The Progressive People’s Party of Ghana (PPP) was only recently founded when it entered the Ghanaian national elections in 2012. Although the party was a relative newcomer on the political spectrum in Ghana, PPP managed to come third in the elections – as the second largest opposition party. Their progressive policies and active encouragement of student participation positioned them as the voice of a new generation in Ghana. We spoke to Divine Nkrumah, Youth Coordinator of this new party, about Ghanaian politics and how the new generation can help to change the political future of Ghana.
Text: Timothy Langstraat
“What characterizes politics in Ghana? Empty rhetoric. Maybe our two largest parties, the National Democratic Congress and the New Patriotic Party, seem to have different views on paper, but in reality there are no differences between them. When one party takes over from the other, they continue the policies they fought against while they were still in the opposition. And while they may claim to bring prosperity to the country, they’re actually maintaining the status quo with corrupt policies.” The National Youth Coordinator of the PPP has an air of infectious enthusiasm. And he tells an interesting story: in Ghana 90% of the political power rests with the president, there is little separation of powers and government is rarely held accountable. The path that took Divine to his current position as icon of the fight against the system is, curiously enough, completely coincidental.
In his early youth Divine was never interested in politics. In his own words: “I wanted to go to university, get my degree, become an entrepreneur and earn a living.” This changed when he read the book “Dark Days of Ghana”, by former president Kwame Nkrumah. He realised that as a Ghanaian he not only had responsibility to himself, but also towards his country. He decided to commit himself to this newfound cause the best way he could – by joining a political youth organisation.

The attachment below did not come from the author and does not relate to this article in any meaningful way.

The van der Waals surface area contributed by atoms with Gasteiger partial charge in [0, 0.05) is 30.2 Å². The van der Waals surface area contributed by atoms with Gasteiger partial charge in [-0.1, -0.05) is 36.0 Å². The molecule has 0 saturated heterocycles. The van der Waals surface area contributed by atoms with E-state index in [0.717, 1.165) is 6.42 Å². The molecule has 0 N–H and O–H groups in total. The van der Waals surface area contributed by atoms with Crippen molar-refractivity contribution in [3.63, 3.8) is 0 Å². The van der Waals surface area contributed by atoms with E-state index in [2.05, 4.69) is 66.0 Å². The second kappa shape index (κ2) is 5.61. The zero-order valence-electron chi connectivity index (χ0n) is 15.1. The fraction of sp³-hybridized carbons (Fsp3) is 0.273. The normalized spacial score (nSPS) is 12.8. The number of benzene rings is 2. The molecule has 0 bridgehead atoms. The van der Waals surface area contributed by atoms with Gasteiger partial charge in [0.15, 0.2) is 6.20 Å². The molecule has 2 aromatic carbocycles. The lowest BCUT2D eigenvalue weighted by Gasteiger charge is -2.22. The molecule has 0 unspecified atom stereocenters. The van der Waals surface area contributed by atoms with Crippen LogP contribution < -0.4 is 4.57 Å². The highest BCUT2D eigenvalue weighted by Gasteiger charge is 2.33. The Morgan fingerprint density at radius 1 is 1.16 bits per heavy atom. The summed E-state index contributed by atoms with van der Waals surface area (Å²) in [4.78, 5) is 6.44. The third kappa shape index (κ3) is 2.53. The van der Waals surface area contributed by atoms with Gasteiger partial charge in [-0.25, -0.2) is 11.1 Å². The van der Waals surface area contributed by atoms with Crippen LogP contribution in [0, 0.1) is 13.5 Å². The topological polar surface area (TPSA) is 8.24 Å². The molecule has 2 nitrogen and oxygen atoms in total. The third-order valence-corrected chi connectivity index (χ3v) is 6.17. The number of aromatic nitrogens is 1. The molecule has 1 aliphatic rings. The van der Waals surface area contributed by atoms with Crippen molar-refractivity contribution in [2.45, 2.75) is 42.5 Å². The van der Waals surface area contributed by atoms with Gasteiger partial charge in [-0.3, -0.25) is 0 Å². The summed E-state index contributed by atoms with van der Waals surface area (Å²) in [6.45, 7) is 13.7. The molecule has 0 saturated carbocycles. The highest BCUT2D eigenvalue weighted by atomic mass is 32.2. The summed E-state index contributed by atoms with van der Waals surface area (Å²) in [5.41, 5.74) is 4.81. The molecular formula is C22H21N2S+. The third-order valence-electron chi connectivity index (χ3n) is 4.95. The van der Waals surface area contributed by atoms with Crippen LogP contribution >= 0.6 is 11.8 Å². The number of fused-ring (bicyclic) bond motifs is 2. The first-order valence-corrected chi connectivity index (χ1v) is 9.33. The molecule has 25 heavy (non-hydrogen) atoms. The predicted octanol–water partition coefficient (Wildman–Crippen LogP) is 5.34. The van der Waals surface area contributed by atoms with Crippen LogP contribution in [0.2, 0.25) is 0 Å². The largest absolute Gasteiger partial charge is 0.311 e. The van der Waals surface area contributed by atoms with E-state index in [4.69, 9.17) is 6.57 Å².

“It was only at that time that I realised that all of us have a responsibility to build a better Ghana. I joined a student organisation on my campus that was a part of the Convention People’s Party, an eventually became their president.” After graduation Divine’s fortune changed. Without a job he returned to his village, where even the local government job agency couldn’t find work for him. Despite the big promises by national politicians that every young Ghanaian would get a job after finishing his or her education. Something was fundamentally wrong with the political system in Ghana and Divine believed he saw an alternative.
“Our party is based on four pillars. First we want to decrease executive power – although we choose our representatives, many other positions are presidential appointments; positions that should be up for election as well. The second pillar is the separation of government and parliament. Right now, 40% of the ministers is a member of parliament as well. They are there own control mechanism! What’s even worse is that the ministry of justice and the public prosecutors are a single organization, causing the judicial system to be inherently corrupted. This is the third pillar we fight against. The last pillar we believe in is that every Ghanaian deserves an education. Currently there is no universal right to education and many people receive little formal training.”